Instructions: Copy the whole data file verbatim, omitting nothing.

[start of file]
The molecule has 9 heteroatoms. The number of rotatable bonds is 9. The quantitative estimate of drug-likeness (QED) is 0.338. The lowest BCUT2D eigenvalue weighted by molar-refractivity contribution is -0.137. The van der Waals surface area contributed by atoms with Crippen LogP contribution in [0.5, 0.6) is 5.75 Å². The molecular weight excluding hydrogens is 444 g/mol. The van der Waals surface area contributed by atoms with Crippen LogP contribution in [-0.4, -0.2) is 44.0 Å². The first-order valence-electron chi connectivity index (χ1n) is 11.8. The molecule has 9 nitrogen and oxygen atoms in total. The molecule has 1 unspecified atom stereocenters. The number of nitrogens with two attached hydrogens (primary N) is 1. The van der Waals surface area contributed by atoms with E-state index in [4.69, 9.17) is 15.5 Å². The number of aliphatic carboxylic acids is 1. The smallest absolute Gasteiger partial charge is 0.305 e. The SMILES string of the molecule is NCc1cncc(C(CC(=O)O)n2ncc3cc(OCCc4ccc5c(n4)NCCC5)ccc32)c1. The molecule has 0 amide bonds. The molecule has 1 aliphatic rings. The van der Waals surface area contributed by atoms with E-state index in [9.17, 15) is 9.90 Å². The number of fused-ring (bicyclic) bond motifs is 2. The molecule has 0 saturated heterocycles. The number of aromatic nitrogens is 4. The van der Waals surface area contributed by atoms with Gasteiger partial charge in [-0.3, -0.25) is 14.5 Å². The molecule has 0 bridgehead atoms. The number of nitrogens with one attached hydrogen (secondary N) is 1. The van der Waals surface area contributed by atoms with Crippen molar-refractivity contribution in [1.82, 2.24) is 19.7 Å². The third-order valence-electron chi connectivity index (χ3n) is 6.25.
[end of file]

The molecule has 9 heteroatoms. The number of rotatable bonds is 9. The quantitative estimate of drug-likeness (QED) is 0.338. The lowest BCUT2D eigenvalue weighted by molar-refractivity contribution is -0.137. The van der Waals surface area contributed by atoms with Crippen LogP contribution in [0.5, 0.6) is 5.75 Å². The molecular weight excluding hydrogens is 444 g/mol. The van der Waals surface area contributed by atoms with Crippen LogP contribution in [-0.4, -0.2) is 44.0 Å². The first-order valence-electron chi connectivity index (χ1n) is 11.8. The molecule has 9 nitrogen and oxygen atoms in total. The molecule has 1 unspecified atom stereocenters. The number of nitrogens with two attached hydrogens (primary N) is 1. The van der Waals surface area contributed by atoms with E-state index in [4.69, 9.17) is 15.5 Å². The number of aliphatic carboxylic acids is 1. The smallest absolute Gasteiger partial charge is 0.305 e. The SMILES string of the molecule is NCc1cncc(C(CC(=O)O)n2ncc3cc(OCCc4ccc5c(n4)NCCC5)ccc32)c1. The molecule has 0 amide bonds. The molecule has 1 aliphatic rings. The van der Waals surface area contributed by atoms with E-state index in [9.17, 15) is 9.90 Å². The number of fused-ring (bicyclic) bond motifs is 2. The molecule has 0 saturated heterocycles. The number of aromatic nitrogens is 4. The van der Waals surface area contributed by atoms with Gasteiger partial charge in [-0.3, -0.25) is 14.5 Å². The molecule has 0 bridgehead atoms. The number of nitrogens with one attached hydrogen (secondary N) is 1. The van der Waals surface area contributed by atoms with Crippen molar-refractivity contribution in [1.82, 2.24) is 19.7 Å². The third-order valence-electron chi connectivity index (χ3n) is 6.25.